Helping the long-term survival of the European eel is the focus of a joint project by several Thames river catchment management groups. Called the Thames Catchment Community Eels project, it is a partnership between Thames21, the Thames Rivers Trust, South East Rivers Trust and Action for the River Kennet.
Once common, European eels are now a critically endangered species. Classed as a fish and growing to usually 40cm for males or up to a metre for females, they spend most of their lives in rivers. To fulfil their complex life cycle, they need to move freely up and down river systems before returning to the Sargasso Sea to spawn after they reach maturity.
This project spans several river catchments (including the Brent and Ravensbourne) which have an immense natural and cultural heritage to sustain eels. It was one of the first environmental projects to be awarded a grant by the Government’s Green Recovery Challenge Fund in late 2020, to kick-start nature recovery and to tackle climate change.
Working closely with the Zoological Society of London and Thames Estuary Partnership, Thames21 will help develop a standard methodology for citizen science eel barrier walkover surveys. These will enable trained volunteers to assess and map barriers to eel migration. This information will allow strategic prioritisation for future eel projects.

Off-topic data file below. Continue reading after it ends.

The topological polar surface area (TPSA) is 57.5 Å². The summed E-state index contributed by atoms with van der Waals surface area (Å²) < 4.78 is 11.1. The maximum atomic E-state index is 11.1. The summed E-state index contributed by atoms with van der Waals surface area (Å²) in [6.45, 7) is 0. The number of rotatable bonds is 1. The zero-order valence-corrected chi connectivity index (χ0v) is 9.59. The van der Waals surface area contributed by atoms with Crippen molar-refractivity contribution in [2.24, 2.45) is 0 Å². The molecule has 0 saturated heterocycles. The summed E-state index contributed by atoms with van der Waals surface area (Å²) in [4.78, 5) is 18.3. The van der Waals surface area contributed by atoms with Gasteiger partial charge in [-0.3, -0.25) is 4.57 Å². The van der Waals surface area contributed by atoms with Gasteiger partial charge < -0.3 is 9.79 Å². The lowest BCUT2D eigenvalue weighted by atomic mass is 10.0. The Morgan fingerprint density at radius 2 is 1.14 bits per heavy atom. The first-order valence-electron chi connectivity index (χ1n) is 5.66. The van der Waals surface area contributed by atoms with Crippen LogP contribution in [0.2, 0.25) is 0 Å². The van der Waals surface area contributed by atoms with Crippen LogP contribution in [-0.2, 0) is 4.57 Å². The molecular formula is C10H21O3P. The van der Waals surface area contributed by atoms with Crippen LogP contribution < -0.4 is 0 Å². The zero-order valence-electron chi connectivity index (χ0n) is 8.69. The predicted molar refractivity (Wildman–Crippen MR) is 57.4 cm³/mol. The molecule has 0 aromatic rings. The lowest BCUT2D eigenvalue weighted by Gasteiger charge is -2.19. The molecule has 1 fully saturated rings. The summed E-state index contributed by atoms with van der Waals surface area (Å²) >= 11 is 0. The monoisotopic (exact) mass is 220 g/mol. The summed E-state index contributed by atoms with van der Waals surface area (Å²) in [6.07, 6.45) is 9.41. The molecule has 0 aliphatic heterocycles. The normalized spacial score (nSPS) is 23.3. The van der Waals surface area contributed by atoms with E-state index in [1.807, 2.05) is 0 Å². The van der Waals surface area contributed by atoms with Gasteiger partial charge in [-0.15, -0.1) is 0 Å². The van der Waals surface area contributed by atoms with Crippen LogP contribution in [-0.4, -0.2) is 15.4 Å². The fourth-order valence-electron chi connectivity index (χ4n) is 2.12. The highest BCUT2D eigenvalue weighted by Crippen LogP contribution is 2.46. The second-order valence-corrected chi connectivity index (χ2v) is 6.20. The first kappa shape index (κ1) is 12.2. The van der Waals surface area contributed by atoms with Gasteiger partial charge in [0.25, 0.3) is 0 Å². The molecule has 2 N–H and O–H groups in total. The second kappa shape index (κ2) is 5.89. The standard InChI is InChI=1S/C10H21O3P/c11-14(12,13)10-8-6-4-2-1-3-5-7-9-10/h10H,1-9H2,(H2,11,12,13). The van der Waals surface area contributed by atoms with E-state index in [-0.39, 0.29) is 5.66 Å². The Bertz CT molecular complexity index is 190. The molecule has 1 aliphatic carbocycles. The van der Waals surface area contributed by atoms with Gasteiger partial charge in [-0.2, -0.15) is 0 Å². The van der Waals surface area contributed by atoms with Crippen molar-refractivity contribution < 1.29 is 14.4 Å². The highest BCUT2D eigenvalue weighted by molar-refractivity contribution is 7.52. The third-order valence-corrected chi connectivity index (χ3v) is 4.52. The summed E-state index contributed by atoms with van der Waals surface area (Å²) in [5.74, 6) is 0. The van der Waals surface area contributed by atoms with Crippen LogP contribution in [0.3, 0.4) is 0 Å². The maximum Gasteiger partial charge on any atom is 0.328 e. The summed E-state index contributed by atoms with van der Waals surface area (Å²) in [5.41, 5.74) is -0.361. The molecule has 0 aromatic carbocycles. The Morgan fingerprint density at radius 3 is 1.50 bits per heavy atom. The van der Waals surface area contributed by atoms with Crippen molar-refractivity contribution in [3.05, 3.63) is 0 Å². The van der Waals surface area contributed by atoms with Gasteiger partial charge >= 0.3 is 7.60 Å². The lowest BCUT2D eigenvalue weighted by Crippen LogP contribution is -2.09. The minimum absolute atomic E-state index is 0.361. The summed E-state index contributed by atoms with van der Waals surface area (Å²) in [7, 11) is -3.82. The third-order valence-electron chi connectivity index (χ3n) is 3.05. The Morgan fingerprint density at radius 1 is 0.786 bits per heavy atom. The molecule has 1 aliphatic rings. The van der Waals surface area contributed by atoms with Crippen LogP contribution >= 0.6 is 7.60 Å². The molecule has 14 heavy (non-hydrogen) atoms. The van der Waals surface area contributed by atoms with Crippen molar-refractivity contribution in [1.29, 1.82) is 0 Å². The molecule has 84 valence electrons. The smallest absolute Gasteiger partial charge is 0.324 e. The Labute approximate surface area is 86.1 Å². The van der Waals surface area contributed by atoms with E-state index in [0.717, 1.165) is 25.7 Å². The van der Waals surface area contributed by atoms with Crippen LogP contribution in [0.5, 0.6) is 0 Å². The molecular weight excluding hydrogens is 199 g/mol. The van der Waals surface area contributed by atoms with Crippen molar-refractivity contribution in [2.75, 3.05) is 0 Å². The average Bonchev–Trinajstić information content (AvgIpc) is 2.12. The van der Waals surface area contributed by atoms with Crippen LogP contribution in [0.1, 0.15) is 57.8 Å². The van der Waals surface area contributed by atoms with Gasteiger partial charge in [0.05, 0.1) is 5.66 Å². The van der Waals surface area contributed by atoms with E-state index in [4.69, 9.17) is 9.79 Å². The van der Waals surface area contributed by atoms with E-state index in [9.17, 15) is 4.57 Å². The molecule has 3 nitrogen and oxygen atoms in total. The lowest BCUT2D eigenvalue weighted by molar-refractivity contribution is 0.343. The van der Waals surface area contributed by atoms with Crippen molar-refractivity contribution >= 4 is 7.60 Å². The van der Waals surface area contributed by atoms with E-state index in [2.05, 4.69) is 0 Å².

The project will run workshops and activities for schools and groups to share the complex lifecycles of eels, teach people about their habitats and history as well as modern threats to their survival. Crucially, this education and engagement programme will look at what we in the conservation community can do to help.
Running between December 2020 and March 2022, the project spans a wide area from the Ravensbourne and Brent catchments to the 45-mile long River Kennet, which is the largest tributary of the River Thames. The other rivers included in the project are the Pang and the Mole.
How you can help
The project is looking for volunteers to train to be part of our citizen science Eel Force, to take part in organised barrier walkover surveys on the Brent and Ravensbourne Catchments. You’ll learn to use an App to assess barriers eels face to migration, such as weirs.
Schools can also get involved by holding school eel workshops and assemblies and the wider community can take part in eel riverbank walks/talks and workshops.
Wherever possible, the Thames Catchment Community Eels Project we will be getting communities outdoors and connecting with nature, in or by their local rivers, where eels spend the majority of their lives.
The delivery for our outreach will adapt as we navigate the evolving COVID-19 pandemic. If you would like to know more about volunteer training opportunities and eely exciting children’s educational resources we are offering, email Oli Back.